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Exercise in incredulity

Exercise in incredulity

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City Council members don’t put much value on their own honesty if they have to back it up with lie-detector tests.

That’s one message they send with their senseless plan to sit for polygraph examinations in an effort to prove who did or didn’t leak a copy of the Police Department investigative report to the News & Record.

Suspicion focuses on Councilwoman Dianne Bellamy-Small, the only one who refuses to participate. Maybe she’s hiding something — the News & Record editorial staff doesn’t know the source of the leak — or maybe she’s just smarter than her eight colleagues. Once they start on this path, there’s no limit to the situations that could call for similar measures. Every time they promise to address some problem or undertake a project, should council members include an affidavit affirming their pledge along with a certified-to-be-telling-the-truth polygraph result? They should be careful because some residents might press for verifiably honest answers to lots of questions.

This case is different, council members insist, because it might have been a violation of law for perpetrator unknown to divulge the contents of a publicly funded report about underhanded activities in the Police Department during the administration of former Chief David Wray. That’s a weak contention. Certainly, no legal authorities have expressed an interest in investigating this dubious crime or punishing the culprit.

Moreover, this report has had a powerful impact, leading to Wray’s resignation, fueling further investigations and causing concern and anxiety in the community about exactly what sort of wrongdoing did occur inside the department.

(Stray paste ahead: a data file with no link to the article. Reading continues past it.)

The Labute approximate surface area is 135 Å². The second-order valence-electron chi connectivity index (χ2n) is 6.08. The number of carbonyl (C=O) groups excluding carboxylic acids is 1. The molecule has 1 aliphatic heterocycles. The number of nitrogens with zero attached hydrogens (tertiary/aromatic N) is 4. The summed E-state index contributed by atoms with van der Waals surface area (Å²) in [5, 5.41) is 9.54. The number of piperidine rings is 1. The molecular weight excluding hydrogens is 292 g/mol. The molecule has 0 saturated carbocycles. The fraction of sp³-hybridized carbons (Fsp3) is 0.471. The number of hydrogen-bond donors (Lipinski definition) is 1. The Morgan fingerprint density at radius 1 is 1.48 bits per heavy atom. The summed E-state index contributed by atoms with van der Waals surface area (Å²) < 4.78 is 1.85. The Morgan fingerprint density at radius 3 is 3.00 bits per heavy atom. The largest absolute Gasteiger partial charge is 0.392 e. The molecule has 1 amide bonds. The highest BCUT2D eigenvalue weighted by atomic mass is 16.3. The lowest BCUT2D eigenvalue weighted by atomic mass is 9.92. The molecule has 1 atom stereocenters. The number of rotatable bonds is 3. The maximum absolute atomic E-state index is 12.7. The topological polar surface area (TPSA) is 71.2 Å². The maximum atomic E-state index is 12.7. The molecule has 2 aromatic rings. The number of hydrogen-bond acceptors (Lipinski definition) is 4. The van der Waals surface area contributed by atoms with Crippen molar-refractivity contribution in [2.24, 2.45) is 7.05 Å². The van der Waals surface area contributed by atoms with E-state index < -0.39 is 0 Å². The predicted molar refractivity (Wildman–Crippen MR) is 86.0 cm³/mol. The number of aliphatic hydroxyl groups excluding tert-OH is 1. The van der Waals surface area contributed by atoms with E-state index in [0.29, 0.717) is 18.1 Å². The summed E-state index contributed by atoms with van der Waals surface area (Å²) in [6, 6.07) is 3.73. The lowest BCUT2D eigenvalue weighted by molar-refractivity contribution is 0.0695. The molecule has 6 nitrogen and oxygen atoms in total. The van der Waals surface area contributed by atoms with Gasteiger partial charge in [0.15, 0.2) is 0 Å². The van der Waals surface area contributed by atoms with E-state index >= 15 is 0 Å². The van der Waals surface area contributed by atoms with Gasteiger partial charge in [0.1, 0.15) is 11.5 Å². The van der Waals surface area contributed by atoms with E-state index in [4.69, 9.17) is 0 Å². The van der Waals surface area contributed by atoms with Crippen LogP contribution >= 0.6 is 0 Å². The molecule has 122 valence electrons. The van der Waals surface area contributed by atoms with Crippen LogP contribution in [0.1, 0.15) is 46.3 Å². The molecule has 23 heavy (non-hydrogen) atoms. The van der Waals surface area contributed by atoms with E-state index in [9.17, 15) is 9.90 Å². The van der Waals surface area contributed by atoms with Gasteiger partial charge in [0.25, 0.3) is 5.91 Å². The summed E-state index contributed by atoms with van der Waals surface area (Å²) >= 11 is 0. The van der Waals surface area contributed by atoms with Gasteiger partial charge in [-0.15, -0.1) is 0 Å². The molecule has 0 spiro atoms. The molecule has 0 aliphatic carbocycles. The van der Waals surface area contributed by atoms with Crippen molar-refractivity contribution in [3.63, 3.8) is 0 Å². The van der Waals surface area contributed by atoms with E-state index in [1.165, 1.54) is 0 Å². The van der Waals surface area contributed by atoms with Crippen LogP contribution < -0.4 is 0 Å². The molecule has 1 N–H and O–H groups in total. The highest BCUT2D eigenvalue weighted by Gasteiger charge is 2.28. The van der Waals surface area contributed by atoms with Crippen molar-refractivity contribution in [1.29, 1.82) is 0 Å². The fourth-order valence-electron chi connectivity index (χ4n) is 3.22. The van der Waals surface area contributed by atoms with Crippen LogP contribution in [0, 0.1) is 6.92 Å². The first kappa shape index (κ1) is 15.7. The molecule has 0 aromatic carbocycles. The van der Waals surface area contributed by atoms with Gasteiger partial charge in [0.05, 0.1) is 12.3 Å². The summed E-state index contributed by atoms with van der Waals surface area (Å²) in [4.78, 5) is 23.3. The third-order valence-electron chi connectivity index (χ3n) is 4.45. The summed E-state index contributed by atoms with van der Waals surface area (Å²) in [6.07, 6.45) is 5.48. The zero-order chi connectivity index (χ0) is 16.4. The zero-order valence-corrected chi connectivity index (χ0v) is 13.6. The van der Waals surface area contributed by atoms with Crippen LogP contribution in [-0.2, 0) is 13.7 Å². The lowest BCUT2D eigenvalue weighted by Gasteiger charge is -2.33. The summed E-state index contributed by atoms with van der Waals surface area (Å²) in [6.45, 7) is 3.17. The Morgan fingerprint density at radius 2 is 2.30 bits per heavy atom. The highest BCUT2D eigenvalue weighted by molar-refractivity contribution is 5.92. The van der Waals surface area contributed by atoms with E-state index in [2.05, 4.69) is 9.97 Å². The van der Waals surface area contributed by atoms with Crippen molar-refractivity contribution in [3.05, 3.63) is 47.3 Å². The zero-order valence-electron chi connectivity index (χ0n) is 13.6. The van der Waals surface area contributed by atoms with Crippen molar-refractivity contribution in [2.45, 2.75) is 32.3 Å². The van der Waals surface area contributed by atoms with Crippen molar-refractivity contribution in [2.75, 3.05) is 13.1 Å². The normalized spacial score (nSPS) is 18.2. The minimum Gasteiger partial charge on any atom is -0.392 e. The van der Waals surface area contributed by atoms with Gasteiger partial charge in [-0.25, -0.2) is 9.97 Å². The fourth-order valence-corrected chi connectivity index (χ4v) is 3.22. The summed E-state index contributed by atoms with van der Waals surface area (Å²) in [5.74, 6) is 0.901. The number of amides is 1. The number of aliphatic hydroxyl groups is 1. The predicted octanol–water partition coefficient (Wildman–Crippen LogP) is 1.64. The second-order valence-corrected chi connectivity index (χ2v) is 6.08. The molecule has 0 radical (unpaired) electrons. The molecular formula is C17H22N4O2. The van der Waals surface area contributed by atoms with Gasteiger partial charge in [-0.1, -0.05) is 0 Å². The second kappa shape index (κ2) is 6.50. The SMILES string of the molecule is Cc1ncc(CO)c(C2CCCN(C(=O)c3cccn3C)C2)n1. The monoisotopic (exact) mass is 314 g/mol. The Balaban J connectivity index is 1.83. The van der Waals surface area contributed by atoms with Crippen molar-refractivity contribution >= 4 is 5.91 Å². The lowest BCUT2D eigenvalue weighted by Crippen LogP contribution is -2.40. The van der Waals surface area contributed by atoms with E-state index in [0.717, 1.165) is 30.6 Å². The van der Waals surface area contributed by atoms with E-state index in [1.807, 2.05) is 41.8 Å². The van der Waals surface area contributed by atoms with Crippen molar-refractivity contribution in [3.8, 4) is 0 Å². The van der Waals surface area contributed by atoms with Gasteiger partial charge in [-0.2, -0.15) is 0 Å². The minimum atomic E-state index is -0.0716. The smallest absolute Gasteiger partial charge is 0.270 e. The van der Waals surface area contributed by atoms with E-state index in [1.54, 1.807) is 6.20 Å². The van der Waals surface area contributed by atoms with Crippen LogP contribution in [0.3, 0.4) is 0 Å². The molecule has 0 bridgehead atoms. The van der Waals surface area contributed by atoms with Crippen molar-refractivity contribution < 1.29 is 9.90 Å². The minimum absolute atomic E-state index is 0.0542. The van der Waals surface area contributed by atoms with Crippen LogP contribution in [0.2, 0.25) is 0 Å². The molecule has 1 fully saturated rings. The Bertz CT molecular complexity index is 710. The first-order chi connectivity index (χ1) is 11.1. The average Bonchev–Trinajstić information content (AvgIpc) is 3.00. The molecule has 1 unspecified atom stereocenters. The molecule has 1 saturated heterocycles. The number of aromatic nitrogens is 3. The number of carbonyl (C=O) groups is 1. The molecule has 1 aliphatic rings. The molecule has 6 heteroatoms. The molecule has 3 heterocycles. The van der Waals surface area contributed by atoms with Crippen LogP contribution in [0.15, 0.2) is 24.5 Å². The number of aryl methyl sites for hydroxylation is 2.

Council members have read the report. Based on its findings, they’ve supported the actions taken by City Manager Mitchell Johnson to force a change in police leadership and begin fixing the damage. To the public, however, council members have said little more than: Trust us to see that it all works out for the best.

“Trust us” are funny words to hear from people who now think they should attach their integrity to a polygraph machine, who in fact have become so distrustful of each other that they rushed to endorse this exercise in incredulity, certain that someone will be caught in a lie.

What do they really hope to prove, anyway? That they can keep the lid on a report they’ve decided the public shouldn’t see? Why don’t they just release it? Only recently, they called unanimously for public disclosure of another confidential document — the SBI’s Project Homestead report. The people have a right to see it, they said. Do they recognize the irony now?

Their previous commitment to open dealing doesn’t square with the petty vindictiveness apparent now in the pursuit-by-polygraph of the suspected sieve. By exposing someone, if they can — and subjecting him or her to, what, a scolding? — they risk embarrassing all. Because this won’t be the last time they’ll be asked to prove they’re telling the truth.


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